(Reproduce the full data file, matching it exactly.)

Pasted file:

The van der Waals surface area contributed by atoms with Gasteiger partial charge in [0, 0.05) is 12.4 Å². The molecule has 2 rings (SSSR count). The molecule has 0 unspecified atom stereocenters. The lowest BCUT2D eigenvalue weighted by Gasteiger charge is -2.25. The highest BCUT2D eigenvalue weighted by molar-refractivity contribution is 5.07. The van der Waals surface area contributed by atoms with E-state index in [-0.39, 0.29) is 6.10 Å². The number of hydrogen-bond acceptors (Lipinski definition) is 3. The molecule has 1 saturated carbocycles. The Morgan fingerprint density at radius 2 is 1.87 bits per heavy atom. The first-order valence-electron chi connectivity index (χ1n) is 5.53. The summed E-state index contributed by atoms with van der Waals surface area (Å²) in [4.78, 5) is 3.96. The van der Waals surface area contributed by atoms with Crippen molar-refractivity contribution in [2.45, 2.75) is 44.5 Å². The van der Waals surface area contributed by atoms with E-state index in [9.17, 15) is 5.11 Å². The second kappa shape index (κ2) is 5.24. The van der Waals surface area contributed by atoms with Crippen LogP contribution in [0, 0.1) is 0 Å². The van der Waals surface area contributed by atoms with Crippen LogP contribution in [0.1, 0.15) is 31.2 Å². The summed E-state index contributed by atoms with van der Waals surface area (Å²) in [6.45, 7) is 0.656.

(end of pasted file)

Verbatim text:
The van der Waals surface area contributed by atoms with Gasteiger partial charge in [0, 0.05) is 12.4 Å². The molecule has 2 rings (SSSR count). The molecule has 0 unspecified atom stereocenters. The lowest BCUT2D eigenvalue weighted by Gasteiger charge is -2.25. The highest BCUT2D eigenvalue weighted by molar-refractivity contribution is 5.07. The van der Waals surface area contributed by atoms with E-state index in [-0.39, 0.29) is 6.10 Å². The number of hydrogen-bond acceptors (Lipinski definition) is 3. The molecule has 1 saturated carbocycles. The Morgan fingerprint density at radius 2 is 1.87 bits per heavy atom. The first-order valence-electron chi connectivity index (χ1n) is 5.53. The summed E-state index contributed by atoms with van der Waals surface area (Å²) in [4.78, 5) is 3.96. The van der Waals surface area contributed by atoms with Crippen molar-refractivity contribution in [2.45, 2.75) is 44.5 Å². The van der Waals surface area contributed by atoms with E-state index in [9.17, 15) is 5.11 Å². The second kappa shape index (κ2) is 5.24. The van der Waals surface area contributed by atoms with Crippen LogP contribution in [0, 0.1) is 0 Å². The van der Waals surface area contributed by atoms with Crippen LogP contribution in [0.1, 0.15) is 31.2 Å². The summed E-state index contributed by atoms with van der Waals surface area (Å²) in [6.45, 7) is 0.656.